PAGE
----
Fall 2019

Tuesday December 10th


CTLR Lounge, Davis Family Library

Open Education/Open Educational Resources

The affordability crisis in higher education impacts many students, including our own Middlebury students. Like students around the world, Middlebury students may struggle to afford learning resources not covered by financial aid, such as textbooks and software. The open education movement, and the push for open educational resources, aims to lessen the financial burden of such learning resources while also expanding educational opportunities available to faculty and students via the open web. In the final Academic Roundtable of 2019, a panel of Middlebury faculty and staff and one guest speaker (joining via Zoom) will share their experiences exploring open education and the impact it had on their work and their students. At this lunchtime event, we will invite you to consider the possibilities open education creates in higher education and to discuss how we might foster a community of faculty and students who explore what roles it might play at Middlebury.


* Rajiv Jhangiani, Associate Provost for Open Education, Kwantlen Polytechnic University
* Brigitte Humbert, Associate Professor of French, Middlebury College
* Kellam Ayres, Circulation Services Coordinator & SPARC Leadership Fellow, Middlebury College

Lunch will be available at 12:00 in the CTLR Lounge, and the roundtable conversation will begin shortly thereafter. Please RSVP by Thursday, Dec 5thhttps://middlebury-ctlr.libcal.com/event/6026527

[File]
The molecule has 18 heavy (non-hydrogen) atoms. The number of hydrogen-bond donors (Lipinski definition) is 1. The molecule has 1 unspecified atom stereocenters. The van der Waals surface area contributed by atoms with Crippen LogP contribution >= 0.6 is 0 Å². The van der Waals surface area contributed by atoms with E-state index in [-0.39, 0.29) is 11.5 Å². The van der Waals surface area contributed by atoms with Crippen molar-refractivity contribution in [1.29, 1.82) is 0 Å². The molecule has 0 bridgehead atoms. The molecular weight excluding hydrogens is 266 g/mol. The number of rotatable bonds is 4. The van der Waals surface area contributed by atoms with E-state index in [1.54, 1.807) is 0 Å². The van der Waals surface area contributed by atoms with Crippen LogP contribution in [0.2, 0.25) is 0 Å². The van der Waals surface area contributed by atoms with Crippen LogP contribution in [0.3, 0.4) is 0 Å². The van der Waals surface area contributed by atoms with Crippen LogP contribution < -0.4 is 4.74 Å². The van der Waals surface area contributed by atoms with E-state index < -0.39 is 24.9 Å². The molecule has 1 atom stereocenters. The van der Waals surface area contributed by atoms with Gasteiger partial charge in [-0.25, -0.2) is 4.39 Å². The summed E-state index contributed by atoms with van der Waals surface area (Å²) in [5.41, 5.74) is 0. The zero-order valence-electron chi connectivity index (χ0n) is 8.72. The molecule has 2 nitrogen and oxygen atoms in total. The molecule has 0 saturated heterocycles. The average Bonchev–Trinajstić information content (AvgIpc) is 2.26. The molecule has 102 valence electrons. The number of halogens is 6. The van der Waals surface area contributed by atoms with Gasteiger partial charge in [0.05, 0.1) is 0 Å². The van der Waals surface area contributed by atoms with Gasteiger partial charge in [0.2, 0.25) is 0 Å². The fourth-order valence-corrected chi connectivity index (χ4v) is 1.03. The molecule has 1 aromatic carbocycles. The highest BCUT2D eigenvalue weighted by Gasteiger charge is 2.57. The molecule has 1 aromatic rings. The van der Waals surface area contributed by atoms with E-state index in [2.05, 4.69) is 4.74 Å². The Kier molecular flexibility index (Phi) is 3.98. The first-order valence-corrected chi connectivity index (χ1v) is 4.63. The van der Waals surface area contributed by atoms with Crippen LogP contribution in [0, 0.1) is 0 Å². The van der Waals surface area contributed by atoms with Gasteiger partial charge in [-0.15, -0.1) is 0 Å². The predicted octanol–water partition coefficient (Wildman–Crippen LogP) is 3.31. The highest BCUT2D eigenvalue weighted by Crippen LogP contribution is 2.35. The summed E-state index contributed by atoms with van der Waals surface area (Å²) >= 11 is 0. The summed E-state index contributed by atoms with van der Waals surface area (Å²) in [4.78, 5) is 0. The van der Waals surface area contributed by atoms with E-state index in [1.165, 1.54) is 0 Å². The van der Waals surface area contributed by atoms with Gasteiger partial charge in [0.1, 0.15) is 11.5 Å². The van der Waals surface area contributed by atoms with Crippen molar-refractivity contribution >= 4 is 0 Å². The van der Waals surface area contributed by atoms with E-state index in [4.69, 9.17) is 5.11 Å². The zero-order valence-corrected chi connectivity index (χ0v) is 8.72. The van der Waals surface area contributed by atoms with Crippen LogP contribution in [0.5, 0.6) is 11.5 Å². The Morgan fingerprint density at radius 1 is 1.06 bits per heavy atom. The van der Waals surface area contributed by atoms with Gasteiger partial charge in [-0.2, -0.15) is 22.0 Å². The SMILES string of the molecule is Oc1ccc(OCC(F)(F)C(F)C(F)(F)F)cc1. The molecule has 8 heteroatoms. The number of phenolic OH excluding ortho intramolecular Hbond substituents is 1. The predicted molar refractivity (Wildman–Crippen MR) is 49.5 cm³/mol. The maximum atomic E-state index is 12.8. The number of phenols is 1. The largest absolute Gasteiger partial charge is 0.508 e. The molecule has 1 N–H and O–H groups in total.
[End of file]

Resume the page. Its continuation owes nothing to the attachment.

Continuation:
The Academic Roundtable Series is a collaborative effort between CTLR, DLINQ, and the Davis Family Library.  

Tuesday, November 12

Class Projects: Taking them to the Next Level with PBL

12:15pm – 1:30pm

CTLR (Davis Family Library 225)

As educators, we know that challenges make learning last, and so we bake them into our teaching in big ways and small. Do the challenges, questions, and problems we pose to our students involve all the essential components for deep learning and growth? Are they building critical thinking, collaboration, creativity, and communication skills as well as deep content knowledge?

PBL or Project-Based Learning is a research-informed pedagogical strategy that has transformed the way undergraduates at other institutions embrace their education. Come hear how a team of Middlebury faculty and staff experienced PBL on a road trip last summer. At this lunchtime event, we also welcome you to explore with us the PBL framework for developing high quality projects for your courses and how it compares to – and might enhance – the many other pedagogical approaches that already exist on our campus.

Lunch will be available at 12:15 in the CTLR Lounge, and the roundtable conversation will begin shortly thereafter.

RSVP for Lunch

October 29

Data Science and the Digital Liberal Arts

12:15-1:30 PM EST

CTLR Lounge (and zoom)

Panelists:  Sarah Laursen (History of Art/Museum), Matt Lawrence (Sociology), Alex Lyford (Math), Jason Mittell, (FMMC), Caitlin Myers (Economics), Amy Morsman (History), Phil Murphy (MIIS)

What is data science? What is the Digital Liberal Arts? How do they connect to each other? How are they different? How do they connect to the education envisioned by our new strategic plan? As Middlebury plots its future curricular course, we’ve identified a set of digitally-oriented initiatives that we believe will play an increasingly significant role in the future of liberal education both here and within higher education more broadly. As a way into this complicated topic, we want to hold an open conversation amongst our faculty who are already deeply engaged in these practices, as well as those who want to learn more about these developing areas. Our panelists will share their thoughts on these questions as a way to begin what we hope will be a campus-wide, year-long conversation. 

RSVP for Lunch